“So it made it a lot easier thinking that I had something for tea that night. I didn’t expect or assume anyone’s help – I thought I was going to be on my own.”
Back at the distribution centre there’s plenty of action and piles and piles of tins, boxes of cereal and a mega-hoard of mince pies, which came in from a local community centre. Even in the middle of March a mince pie would be a treat, right?
Two new volunteers, Mary and Richard Hearne are busy sorting items and stacking shelves. They’re from Treorchy, a stone’s throw from where the lower block of Dumfries Street was flooded.
“I just thought ‘those poor people,'” said Richard. “We’re Christians and the church, Ararat in Whitchurch, asked if we could help.”
Mary added: “You don’t know what to do, you are just overwhelmed by what’s happening.”
But Richard and Mary weren’t overwhelmed for long – they decided to come down to Pandy and help.
“We felt we needed to do something,” said Richard. “People forget.. A fortnight has passed and it’s all over now…but it’s not.
“There are children not in school and displaced – there’s a long term effect.”
The pair have been impressed by the tight ship run at the distribution centre.
Richard said: “It’’s amazing, when we had our instructions it was ‘wow’. Pete has been here quite a few days and he knows what to do – so that’s great.”
That’s Pete Webb, from Aberdare , who started volunteering just after Storm Dennis hit the borough, asking for donations of food from shoppers in his local Tesco.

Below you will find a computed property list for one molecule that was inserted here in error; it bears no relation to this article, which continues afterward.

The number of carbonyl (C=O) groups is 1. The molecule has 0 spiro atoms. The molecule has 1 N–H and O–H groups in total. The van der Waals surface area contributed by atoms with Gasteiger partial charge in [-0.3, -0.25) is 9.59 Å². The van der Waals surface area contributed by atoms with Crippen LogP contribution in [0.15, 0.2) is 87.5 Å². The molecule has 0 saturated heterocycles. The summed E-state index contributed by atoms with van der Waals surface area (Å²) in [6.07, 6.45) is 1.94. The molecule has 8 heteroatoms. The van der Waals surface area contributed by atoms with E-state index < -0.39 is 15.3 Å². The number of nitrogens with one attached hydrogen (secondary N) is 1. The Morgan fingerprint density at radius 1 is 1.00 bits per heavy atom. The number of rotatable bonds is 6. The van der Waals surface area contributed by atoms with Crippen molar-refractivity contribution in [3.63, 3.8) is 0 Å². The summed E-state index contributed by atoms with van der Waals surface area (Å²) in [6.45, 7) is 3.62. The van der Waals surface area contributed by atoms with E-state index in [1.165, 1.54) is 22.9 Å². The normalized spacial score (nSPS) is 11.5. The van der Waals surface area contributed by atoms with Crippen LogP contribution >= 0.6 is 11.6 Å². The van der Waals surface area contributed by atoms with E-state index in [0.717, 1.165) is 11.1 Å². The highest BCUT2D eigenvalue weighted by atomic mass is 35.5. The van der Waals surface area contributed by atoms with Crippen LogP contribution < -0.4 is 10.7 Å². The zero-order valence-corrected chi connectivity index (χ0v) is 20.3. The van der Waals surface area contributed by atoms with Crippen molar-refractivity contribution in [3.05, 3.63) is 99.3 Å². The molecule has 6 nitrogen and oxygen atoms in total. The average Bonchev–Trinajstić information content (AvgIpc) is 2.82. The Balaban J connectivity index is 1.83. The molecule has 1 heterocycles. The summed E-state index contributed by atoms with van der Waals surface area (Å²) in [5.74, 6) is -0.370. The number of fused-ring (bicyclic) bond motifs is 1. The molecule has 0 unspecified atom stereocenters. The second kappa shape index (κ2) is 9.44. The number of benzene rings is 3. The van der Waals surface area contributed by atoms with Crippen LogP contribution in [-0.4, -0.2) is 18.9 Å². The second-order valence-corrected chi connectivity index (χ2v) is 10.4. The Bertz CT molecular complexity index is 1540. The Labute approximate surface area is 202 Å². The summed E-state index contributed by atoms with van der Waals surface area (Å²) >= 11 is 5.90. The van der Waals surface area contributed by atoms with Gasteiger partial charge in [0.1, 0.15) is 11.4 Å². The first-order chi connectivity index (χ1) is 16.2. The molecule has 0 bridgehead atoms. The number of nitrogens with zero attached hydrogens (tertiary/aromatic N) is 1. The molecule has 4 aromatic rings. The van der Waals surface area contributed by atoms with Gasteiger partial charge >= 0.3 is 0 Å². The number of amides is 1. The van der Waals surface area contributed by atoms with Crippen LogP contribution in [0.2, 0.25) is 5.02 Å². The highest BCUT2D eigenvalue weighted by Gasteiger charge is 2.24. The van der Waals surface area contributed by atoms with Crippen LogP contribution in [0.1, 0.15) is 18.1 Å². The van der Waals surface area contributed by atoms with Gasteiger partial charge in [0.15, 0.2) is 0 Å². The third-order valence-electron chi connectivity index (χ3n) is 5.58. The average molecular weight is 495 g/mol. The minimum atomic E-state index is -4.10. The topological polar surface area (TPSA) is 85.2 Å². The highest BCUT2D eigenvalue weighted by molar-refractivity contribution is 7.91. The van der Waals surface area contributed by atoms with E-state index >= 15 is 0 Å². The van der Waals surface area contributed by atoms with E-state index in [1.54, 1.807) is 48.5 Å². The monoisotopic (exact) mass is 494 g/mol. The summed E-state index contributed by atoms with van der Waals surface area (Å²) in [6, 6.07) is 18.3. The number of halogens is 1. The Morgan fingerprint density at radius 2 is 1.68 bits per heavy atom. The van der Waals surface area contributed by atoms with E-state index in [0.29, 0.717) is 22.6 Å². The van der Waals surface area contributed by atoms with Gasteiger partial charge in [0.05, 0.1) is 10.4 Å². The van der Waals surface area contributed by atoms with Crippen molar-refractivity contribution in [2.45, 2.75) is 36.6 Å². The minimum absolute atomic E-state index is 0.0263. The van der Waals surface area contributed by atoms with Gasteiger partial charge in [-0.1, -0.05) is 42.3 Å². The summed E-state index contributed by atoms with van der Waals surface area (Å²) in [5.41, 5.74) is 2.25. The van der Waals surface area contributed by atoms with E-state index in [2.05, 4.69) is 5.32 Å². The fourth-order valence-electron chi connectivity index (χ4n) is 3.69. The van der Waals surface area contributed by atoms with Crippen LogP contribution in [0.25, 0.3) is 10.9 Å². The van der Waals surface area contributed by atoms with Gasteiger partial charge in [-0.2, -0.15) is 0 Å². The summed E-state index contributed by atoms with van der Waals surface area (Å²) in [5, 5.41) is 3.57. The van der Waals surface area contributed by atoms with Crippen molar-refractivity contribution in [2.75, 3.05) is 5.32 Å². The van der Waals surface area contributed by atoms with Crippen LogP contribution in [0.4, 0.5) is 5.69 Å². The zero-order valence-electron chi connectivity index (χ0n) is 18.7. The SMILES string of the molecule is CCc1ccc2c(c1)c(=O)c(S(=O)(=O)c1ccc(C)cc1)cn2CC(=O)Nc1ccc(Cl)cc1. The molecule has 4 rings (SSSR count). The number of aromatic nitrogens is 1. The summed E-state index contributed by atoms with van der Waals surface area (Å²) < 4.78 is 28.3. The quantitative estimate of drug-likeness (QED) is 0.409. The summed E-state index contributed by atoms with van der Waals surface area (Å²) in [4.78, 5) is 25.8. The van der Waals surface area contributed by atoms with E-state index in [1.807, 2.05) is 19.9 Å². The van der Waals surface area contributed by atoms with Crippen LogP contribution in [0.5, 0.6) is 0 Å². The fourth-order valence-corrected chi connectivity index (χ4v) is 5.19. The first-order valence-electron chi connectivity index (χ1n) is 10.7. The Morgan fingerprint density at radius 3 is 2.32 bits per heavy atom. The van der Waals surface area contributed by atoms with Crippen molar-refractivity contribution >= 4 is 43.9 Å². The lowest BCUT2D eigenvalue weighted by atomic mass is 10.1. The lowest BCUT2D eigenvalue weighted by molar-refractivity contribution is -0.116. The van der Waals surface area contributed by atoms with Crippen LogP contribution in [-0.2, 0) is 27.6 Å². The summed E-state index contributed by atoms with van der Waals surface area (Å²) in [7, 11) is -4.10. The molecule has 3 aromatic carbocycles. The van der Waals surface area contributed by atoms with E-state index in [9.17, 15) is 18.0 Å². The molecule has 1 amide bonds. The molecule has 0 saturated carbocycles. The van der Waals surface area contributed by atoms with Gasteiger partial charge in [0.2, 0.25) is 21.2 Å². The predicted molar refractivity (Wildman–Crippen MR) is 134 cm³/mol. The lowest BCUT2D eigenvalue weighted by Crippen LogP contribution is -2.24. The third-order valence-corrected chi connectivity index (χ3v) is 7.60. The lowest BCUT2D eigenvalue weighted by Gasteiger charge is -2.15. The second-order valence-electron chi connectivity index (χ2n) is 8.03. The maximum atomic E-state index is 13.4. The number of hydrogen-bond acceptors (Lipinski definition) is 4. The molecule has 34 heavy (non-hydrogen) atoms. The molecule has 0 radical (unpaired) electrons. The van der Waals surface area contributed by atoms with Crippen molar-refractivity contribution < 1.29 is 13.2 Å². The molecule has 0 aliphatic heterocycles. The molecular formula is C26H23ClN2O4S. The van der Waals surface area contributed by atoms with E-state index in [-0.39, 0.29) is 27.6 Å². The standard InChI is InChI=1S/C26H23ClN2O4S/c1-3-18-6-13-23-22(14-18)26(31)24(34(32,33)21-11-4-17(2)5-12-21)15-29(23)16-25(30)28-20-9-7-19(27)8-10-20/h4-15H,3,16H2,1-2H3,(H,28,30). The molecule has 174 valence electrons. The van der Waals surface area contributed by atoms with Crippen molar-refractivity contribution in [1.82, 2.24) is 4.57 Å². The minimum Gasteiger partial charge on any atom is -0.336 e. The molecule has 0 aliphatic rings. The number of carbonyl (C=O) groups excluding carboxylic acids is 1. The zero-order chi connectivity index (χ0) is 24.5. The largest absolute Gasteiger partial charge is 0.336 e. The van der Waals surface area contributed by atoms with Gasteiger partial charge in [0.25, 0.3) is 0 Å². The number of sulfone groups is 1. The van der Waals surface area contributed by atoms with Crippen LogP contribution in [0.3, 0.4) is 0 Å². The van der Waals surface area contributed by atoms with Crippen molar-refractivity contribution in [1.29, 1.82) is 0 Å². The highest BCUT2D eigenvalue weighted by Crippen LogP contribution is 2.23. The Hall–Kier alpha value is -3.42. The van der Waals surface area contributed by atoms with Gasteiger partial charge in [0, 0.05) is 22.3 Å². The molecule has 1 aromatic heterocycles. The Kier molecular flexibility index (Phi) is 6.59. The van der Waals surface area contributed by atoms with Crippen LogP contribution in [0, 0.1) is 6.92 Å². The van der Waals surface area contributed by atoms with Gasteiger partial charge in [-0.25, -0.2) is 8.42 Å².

Pete couldn’t get over the response.
“The donations just started flooding in and I came here on the Monday, Monday turned into Tuesday and Wedneday. And I’ve been back quite a few times,” said the dedicated volunteer.
“The rooms were choc-a-block here the response was unbelievable. People couldn’t do enough to help. People have mucked in all over and council staff too, the past couple of days we had guys from EE down.
“The response has been absolutely amazing.”
Echoing all the sentiments of Pete, Gavin and the rest who rightly wax lyrical about the community response to the floods, is Wendy Edwards – Communities Service Director for RCT Council.
“It’s been a learning curve,” she revealed. “This was all triggered off by the leader’s (Andrew Morgan) visit to the properties. He went to one elderly lady and her whole kitchen had been destroyed and she was relying on her neighbours to give her some food.
“And that’s when he thought, right we’ll make an appeal for food donations and people have been immensely generous.”
Wendy said that on top of local supermarkets donating the suppliers to the council have turned up for the people of Rhondda Cynon Taf, too, with fresh food suppliers providing financial donations in lieu of perishables.
She also added that plans for the coming months included storing furniture donated for people not ready to move back home.
“Out of a really awful situation you see everybody, local people businesses coming together to help,” Wendy said. “We had over 100 volunteers helping here, we had EE, HMRC, TFW we’ve got the Health & Safety Executive here and staff at the council.
“And you see things being delivered in and it restores your faith in human kindness.”